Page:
A former city councillor who used footage from a news report, presented in a foreign language and edited in subtitles with entirely different messaging, has lost his case in Finland. Junes Lokka’s defense centered on his right to freely use copyrighted content for parody. Finding Lokka guilty of criminal copyright infringement for distributing the modified video on Twitter, the court found that derogatory racist content enjoys no fair use-style freedom.
Campbell v. Acuff-Rose Music, Inc. is one of the most interesting cases in history to rely on a fair use defense, arguing that the alleged infringement qualifies as a parody.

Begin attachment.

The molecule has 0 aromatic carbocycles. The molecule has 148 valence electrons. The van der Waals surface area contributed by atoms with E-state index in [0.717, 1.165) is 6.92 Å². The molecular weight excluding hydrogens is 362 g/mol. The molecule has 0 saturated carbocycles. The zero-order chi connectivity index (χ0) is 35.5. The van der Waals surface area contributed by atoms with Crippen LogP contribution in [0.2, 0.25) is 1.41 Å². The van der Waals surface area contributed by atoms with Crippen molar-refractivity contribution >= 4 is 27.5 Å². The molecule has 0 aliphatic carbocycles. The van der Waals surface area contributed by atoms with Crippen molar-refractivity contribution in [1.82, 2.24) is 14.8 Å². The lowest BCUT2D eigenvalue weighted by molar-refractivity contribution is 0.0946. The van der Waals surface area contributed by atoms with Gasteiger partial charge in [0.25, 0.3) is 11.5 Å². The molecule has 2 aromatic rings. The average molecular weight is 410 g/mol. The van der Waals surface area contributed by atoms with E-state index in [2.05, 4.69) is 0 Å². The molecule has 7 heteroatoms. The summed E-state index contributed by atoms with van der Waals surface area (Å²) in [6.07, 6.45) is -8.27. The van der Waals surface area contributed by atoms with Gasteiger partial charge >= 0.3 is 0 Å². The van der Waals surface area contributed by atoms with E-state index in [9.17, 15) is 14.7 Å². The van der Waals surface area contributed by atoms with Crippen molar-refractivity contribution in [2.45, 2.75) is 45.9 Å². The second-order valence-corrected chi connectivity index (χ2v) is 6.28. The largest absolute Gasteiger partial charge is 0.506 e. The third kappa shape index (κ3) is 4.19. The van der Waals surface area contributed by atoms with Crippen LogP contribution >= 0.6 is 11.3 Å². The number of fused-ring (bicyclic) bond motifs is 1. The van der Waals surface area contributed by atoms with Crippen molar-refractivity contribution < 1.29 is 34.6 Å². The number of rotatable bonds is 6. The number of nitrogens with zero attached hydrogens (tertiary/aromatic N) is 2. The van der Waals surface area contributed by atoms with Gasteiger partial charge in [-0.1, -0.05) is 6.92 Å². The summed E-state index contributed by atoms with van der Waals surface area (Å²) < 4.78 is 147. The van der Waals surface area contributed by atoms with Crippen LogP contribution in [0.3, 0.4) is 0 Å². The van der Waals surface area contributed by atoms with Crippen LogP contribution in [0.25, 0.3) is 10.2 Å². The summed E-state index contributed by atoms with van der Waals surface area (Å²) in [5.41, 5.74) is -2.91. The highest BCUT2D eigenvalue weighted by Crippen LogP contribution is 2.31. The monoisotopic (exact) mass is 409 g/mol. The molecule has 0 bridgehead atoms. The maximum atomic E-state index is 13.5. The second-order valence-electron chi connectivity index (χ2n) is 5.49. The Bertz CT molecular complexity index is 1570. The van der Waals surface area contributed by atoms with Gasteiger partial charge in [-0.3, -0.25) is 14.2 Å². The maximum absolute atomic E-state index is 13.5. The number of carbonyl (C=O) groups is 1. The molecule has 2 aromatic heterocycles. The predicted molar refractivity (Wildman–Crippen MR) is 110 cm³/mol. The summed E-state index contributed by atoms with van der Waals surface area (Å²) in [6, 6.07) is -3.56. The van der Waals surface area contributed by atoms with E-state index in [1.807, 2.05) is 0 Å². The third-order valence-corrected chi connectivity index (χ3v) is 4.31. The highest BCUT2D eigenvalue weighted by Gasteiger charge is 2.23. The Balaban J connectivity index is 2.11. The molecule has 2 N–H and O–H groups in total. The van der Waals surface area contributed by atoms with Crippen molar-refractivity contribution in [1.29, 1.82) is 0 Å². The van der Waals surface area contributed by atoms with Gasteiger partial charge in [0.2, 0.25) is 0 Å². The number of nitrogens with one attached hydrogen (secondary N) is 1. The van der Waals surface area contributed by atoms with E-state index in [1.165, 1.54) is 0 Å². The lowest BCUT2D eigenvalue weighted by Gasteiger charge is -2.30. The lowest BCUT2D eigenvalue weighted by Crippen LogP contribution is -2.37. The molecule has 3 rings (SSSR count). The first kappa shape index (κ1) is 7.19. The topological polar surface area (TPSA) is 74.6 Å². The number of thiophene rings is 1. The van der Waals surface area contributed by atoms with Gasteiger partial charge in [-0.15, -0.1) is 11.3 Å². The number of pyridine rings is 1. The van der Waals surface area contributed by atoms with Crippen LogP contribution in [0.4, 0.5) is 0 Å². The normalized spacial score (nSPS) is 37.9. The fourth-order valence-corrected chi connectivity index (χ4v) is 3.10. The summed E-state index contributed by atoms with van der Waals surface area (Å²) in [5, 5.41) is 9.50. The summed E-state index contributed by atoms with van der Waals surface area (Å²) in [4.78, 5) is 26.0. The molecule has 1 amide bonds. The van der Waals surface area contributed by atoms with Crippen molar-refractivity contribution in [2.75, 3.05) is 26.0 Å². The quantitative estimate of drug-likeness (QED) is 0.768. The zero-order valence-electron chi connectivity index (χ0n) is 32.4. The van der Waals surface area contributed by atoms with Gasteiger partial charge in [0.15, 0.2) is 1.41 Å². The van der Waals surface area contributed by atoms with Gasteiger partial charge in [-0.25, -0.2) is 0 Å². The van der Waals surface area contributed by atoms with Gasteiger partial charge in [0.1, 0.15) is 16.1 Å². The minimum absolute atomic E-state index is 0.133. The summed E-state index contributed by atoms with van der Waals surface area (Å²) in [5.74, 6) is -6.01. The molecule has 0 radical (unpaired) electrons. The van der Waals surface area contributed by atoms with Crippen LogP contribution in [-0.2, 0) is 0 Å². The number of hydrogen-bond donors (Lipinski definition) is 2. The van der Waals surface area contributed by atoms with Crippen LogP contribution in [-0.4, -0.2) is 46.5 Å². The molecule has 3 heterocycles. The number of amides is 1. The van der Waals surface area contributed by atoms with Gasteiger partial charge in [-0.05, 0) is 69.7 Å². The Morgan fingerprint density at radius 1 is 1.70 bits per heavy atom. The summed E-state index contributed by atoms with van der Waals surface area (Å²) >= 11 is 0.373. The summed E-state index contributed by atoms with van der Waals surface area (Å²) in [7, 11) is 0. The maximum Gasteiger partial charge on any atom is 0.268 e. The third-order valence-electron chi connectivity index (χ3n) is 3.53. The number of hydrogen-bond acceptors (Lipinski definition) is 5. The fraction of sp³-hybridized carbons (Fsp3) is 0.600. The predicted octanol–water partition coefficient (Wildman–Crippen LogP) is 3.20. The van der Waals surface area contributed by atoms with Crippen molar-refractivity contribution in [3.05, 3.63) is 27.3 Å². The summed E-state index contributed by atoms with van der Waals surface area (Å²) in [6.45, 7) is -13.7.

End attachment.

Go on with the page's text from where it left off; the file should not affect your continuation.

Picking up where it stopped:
Acuff-Rose sued members of hip hop group 2 Live Crew, claiming that their track “Pretty Woman” infringed the label’s copyright in the Roy Orbison song, “Oh, Pretty Woman.” 2 Live Crew had previously sought to license the track from Acuff-Rose to be used as a parody; Acuff-Rose refused and 2 Live Crew used it anyway.